The number of cases and deaths from breast and cervical cancer is rising in most countries across the world, especially in poorer nations where more women are dying at younger ages, according to a global study of the diseases.
Researchers from the Institute for Health Metrics and Evaluation (IHME) at the University of Washington found breast cancer cases more than doubled around the world in just three decades, from 641,000 cases in 1980 to 1.6 million cases in 2010 -- a pace that far exceeds global population growth.
During the same period, deaths from breast cancer rose from 250,000 a year to 425,000 a year -- a much slower increase, suggesting that screening and treatment programs now common in wealthier countries are having a positive impact.
The number of cervical cancer cases rose from 378,000 cases in 1980 to 454,000 in 2010, and deaths from cervical cancer rose at almost the same pace as cases, according to the study published in The Lancet medical journal on Thursday.
"Women in high-income countries like the United States and the United Kingdom are benefiting from early cancer screenings, drug therapies, and vaccines," said Rafael Lozano, a professor of global health at IHME who worked on the study. "We are seeing the burden of breast and cervical cancer shifting to low-income countries in Africa and Asia."
He said this was one of the early signs of the emerging threat of so-called non-communicable or chronic diseases, in developing countries. "Everyone has been talking about that threat. Now the trend is clear," he said.
The study found that since 1980, new cases and deaths from cervical cancer have increased mainly in south and east Asia, Latin America, and Africa, but have declined substantially in high-income countries, particularly in countries where widespread screening is available.
However, the disease still killed 200,000 women around the world in 2010, of whom 46,000 were from developing countries and were of reproductive age.
The researchers said the findings added urgency to calls from public health experts to world leaders to make cancer screening, treatment, and education a priority in poor nations.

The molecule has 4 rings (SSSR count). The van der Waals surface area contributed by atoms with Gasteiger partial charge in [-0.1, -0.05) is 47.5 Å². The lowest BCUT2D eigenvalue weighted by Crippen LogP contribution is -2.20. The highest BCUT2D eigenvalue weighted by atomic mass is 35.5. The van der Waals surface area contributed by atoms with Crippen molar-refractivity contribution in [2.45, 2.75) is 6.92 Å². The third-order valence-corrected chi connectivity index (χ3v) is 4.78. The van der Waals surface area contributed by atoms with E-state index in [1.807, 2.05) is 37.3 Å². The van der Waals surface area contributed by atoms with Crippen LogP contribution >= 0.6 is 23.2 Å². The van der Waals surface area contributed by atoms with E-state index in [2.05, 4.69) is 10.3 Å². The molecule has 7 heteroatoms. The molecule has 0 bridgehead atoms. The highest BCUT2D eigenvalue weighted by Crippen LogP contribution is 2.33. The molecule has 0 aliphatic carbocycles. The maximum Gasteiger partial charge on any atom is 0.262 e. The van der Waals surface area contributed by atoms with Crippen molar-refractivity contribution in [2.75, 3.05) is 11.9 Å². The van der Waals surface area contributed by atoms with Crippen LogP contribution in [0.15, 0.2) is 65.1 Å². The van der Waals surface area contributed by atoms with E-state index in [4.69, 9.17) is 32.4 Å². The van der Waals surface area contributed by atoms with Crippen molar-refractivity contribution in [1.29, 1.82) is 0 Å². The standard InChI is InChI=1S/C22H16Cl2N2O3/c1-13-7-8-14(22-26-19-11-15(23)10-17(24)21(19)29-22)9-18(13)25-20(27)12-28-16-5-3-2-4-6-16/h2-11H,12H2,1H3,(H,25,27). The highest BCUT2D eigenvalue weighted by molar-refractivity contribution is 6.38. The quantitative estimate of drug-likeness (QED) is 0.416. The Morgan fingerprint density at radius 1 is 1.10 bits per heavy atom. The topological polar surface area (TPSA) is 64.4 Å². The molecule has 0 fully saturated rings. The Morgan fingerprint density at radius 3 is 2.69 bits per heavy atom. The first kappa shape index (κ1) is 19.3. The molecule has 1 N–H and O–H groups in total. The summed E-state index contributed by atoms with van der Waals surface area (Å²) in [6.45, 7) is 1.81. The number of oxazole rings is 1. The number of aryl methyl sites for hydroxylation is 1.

The United Nations is holding a high-level meeting dedicated to chronic diseases such as cancer, heart disease, lung disease and diabetes in New York on September 19-20.
"If more women are developing breast and cervical cancer during their reproductive years, this adds more pressure on families and societies already suffering from high rates of infectious disease and child mortality," said Mohammad Forouzanfar of the IHME, who led the study.
Breast and cervical screening programs have been in place in many rich countries for several decades, designed to catch cancers early and maximize the potential for effective treatment.
Many effective breast cancer treatments are also available to women in the rich world. More recently, national immunization programs using new vaccines from drugmakers Merck and GlaxoSmithKline have been launched to protect girls from the human papillomavirus (HPV) that causes almost all cervical cancers.
Partly as a result of these rich-world benefits, the study found that while in 1980, 65 percent of all breast cancer cases were in developed countries, by 2010, that share had shrunk to less than half. Some poorer countries saw a rise in breast cancer cases of more than 7.5 percent a year over the 30 year period studied -- more than twice the global rate.
The risk of cervical cancer is much higher in developing countries than in developed ones.
Overall, 76 percent of new cervical cancer cases are in developing regions. Sub-Saharan Africa has 22 percent of all cervical cancer cases worldwide.